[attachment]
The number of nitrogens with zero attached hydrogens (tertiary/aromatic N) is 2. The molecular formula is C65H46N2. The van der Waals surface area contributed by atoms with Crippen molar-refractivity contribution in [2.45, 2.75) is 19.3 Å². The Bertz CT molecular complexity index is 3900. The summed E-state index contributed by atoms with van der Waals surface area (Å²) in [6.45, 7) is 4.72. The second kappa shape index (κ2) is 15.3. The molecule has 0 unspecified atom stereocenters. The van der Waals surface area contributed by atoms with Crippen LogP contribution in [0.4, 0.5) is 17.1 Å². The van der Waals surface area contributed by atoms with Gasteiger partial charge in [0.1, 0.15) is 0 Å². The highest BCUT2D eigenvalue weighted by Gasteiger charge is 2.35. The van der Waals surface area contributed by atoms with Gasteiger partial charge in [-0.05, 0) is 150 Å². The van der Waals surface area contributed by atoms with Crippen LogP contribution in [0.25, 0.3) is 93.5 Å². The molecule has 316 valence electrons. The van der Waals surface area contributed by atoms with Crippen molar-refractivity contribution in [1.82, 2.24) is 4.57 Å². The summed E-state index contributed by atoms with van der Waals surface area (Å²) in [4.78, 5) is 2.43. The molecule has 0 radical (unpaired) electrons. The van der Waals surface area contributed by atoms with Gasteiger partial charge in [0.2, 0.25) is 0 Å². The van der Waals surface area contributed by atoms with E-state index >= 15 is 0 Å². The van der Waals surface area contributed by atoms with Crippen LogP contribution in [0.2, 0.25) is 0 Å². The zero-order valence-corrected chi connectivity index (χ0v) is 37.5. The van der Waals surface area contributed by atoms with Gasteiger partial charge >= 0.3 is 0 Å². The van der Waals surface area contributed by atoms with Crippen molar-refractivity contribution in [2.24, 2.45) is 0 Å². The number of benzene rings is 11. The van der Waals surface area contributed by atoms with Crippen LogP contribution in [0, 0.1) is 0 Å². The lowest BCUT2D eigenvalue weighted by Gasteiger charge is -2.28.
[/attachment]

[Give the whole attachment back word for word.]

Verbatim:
The number of nitrogens with zero attached hydrogens (tertiary/aromatic N) is 2. The molecular formula is C65H46N2. The van der Waals surface area contributed by atoms with Crippen molar-refractivity contribution in [2.45, 2.75) is 19.3 Å². The Bertz CT molecular complexity index is 3900. The summed E-state index contributed by atoms with van der Waals surface area (Å²) in [6.45, 7) is 4.72. The second kappa shape index (κ2) is 15.3. The molecule has 0 unspecified atom stereocenters. The van der Waals surface area contributed by atoms with Crippen LogP contribution in [0.4, 0.5) is 17.1 Å². The van der Waals surface area contributed by atoms with Gasteiger partial charge in [0.1, 0.15) is 0 Å². The highest BCUT2D eigenvalue weighted by Gasteiger charge is 2.35. The van der Waals surface area contributed by atoms with Gasteiger partial charge in [-0.05, 0) is 150 Å². The van der Waals surface area contributed by atoms with Crippen LogP contribution in [0.25, 0.3) is 93.5 Å². The molecule has 316 valence electrons. The van der Waals surface area contributed by atoms with Crippen molar-refractivity contribution in [1.82, 2.24) is 4.57 Å². The summed E-state index contributed by atoms with van der Waals surface area (Å²) in [4.78, 5) is 2.43. The molecule has 0 radical (unpaired) electrons. The van der Waals surface area contributed by atoms with Gasteiger partial charge in [0.2, 0.25) is 0 Å². The van der Waals surface area contributed by atoms with E-state index >= 15 is 0 Å². The van der Waals surface area contributed by atoms with Crippen LogP contribution in [0.2, 0.25) is 0 Å². The zero-order valence-corrected chi connectivity index (χ0v) is 37.5. The van der Waals surface area contributed by atoms with Gasteiger partial charge >= 0.3 is 0 Å². The van der Waals surface area contributed by atoms with Crippen molar-refractivity contribution in [2.24, 2.45) is 0 Å². The number of benzene rings is 11. The van der Waals surface area contributed by atoms with Crippen LogP contribution in [0, 0.1) is 0 Å². The lowest BCUT2D eigenvalue weighted by Gasteiger charge is -2.28.